BEIJING (Reuters) - A blind legal activist and one of China’s most prominent human rights advocates has escaped home detention in the country’s east, activists said on Friday, but confusion over his whereabouts has worried supporters.
Chen Guangcheng, a self-schooled legal advocate in ailing health who campaigned against forced abortions, had been restricted to his village home in Linyi in Shandong province since September 2010 when he was released from jail.
His confinement under guard with his family fanned protests by Chinese sympathizers and criticism from foreign governments and activist groups.
Chen’s reported escape and the furor it has unleashed could add to the headaches of China’s ruling Communist Party, which is striving to ensure stability and authority ahead of a leadership transition later this year.
Bob Fu, president of the Texas-based religious and political rights advocacy group ChinaAid, said Chen had moved far away but would not give more details.
“He is very far from his home, but he is safe,” Fu said in a telephone interview.
Fu said Chen’s wife, daughter and mother were still at the family’s village home, which was surrounded by authorities after they discovered Chen had disappeared.
“The entire village and government leaders were stunned by the developments when Chen Guangcheng was not found. So they are surrounding his home,” he said.
Another activist, He Peirong, told Reuters that Chen had talked with her.
“His spirits are okay, but he is passing blood and is very weak,” she said. “His hands won’t stop shaking.”
She said Chen was worried about his family.
“He is really worried about his wife, child and mother now he has escaped. He is scared the guards will take revenge now he has escaped. The guards have beaten his old mother this year. They broke some of his wife’s bones which have yet to heal.”
Chen’s fate has become a test of wills, pitting a crackdown on dissent against rights activists who have rallied around his cause and that of artist Ai Weiwei.
Officials in Shandong province did not comment immediately on Chen’s reported escape.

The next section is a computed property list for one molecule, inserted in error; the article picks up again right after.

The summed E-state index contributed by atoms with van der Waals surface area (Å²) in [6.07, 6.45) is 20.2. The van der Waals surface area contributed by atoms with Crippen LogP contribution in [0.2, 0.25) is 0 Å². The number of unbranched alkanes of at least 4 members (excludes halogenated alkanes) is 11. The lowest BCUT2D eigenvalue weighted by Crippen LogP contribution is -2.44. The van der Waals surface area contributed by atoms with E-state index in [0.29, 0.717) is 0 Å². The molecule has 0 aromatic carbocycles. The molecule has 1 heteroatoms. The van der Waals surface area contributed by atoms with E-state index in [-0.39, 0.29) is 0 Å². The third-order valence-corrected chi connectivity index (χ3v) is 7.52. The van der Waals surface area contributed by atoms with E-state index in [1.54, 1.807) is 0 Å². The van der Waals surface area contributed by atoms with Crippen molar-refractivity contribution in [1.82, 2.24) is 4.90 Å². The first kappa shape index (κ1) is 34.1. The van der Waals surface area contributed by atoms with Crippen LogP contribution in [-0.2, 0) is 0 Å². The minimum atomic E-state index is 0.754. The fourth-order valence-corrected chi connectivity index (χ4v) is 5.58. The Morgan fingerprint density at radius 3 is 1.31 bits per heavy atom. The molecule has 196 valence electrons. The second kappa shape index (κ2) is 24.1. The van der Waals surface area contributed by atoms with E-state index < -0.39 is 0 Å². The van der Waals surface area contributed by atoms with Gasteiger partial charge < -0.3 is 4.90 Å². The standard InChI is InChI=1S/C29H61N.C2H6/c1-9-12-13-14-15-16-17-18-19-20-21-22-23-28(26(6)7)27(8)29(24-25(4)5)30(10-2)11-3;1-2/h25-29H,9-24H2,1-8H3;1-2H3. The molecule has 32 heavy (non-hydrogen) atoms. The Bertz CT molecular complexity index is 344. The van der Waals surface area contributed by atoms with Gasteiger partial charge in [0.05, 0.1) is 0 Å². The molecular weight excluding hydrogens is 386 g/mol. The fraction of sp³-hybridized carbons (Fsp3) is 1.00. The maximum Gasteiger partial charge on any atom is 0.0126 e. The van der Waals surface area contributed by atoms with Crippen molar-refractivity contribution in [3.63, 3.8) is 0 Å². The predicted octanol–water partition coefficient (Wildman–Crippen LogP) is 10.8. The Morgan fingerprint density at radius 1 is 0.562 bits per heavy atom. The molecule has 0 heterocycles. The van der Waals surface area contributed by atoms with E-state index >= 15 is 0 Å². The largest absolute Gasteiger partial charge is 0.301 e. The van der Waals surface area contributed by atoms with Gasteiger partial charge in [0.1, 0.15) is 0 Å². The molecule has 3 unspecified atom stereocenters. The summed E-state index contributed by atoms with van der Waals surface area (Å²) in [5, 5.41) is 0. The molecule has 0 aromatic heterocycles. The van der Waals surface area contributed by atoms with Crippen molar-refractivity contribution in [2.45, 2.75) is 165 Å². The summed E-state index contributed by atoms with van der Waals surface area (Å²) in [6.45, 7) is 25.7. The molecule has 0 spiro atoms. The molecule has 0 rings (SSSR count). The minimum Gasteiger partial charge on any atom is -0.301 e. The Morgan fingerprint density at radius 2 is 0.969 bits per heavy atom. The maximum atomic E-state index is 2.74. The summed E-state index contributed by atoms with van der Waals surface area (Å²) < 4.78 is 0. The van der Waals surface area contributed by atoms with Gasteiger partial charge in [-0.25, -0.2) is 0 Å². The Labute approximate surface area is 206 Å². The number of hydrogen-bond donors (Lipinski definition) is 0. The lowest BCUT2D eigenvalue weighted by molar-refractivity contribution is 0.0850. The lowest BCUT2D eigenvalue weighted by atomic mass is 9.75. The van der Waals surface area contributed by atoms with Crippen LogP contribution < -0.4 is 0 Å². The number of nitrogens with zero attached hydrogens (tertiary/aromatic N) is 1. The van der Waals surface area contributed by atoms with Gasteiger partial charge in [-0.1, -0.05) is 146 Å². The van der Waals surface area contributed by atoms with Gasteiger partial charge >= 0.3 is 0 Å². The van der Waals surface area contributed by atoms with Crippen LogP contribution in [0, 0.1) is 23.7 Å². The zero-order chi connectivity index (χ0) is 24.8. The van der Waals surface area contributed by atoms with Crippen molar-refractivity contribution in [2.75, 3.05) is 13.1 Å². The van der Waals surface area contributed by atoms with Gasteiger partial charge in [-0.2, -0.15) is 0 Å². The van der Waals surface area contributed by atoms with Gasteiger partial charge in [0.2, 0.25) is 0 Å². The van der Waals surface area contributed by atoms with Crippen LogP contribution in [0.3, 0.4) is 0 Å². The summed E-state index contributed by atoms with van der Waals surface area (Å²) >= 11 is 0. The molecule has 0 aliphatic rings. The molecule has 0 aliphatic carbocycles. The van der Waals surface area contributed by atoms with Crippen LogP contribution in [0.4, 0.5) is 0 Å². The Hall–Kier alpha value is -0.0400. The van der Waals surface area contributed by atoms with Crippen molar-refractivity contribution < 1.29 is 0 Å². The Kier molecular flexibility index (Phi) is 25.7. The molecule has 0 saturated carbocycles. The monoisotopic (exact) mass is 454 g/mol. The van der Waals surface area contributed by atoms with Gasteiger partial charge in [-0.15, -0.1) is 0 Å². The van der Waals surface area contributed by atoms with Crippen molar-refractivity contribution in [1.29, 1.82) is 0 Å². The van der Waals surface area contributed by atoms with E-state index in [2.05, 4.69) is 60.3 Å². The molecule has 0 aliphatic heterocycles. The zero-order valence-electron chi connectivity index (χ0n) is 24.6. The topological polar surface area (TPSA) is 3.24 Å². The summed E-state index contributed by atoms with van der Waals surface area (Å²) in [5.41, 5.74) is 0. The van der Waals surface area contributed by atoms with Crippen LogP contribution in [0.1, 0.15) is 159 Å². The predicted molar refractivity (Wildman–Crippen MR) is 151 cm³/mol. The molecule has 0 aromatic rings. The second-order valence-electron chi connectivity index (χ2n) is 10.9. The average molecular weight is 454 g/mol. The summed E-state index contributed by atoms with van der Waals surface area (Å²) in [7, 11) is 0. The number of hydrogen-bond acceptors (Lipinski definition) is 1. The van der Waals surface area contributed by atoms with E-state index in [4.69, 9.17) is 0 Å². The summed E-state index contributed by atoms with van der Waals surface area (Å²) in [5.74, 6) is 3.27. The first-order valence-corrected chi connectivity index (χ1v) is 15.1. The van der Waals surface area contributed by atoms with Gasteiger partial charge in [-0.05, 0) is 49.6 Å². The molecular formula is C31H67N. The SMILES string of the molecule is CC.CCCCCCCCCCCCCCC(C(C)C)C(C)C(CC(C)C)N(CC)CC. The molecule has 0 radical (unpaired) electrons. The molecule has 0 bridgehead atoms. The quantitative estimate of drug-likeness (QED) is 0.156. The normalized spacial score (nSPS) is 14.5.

The news was widely discussed on China’s popular Twitter-like service Weibo, with users referring to him as “the blind man” to avoid censorship of his name, reflecting his status as a Chinese cult hero.
“He has escaped from the clutches of the devil,” wrote “Brave to speak”.
“Never has the fate of single blind man moved the hearts of an entire nation,” added “Jing Huili”.
Human Rights Watch, a New York-based advocacy group, expressed concern about Chen’s health.
“If Chen has successfully escaped, it comes not a moment too soon as there have been reports that Chen has been in extremely poor health due to severe multiple beatings by his captors,” it said.
Chen angered Shandong officials in 2005 by exposing a program of forced abortions as part of China’s one-child policy. He was formally released in September 2010 after four years in jail on a charge of “blocking traffic”.
Chen and his wife endured a “brutal four-hour beating” by local authorities last July, ChinaAid has said.
Last year, dozens of supporters were blocked from visiting Chen. Many of them were beaten by men in plain clothes.
In December, Hollywood actor and “Batman” star Christian Bale was roughed up by security guards while trying to visit Chen. Bale had been in China to promote a movie with Chinese director Zhang Yimou.
Guo Yushan, a Beijing-based researcher who has campaigned for Chen’s release, said he believed Chen remained free as of midday on Friday.
Additional reporting by Chris Buckley; Editing by Nick Macfie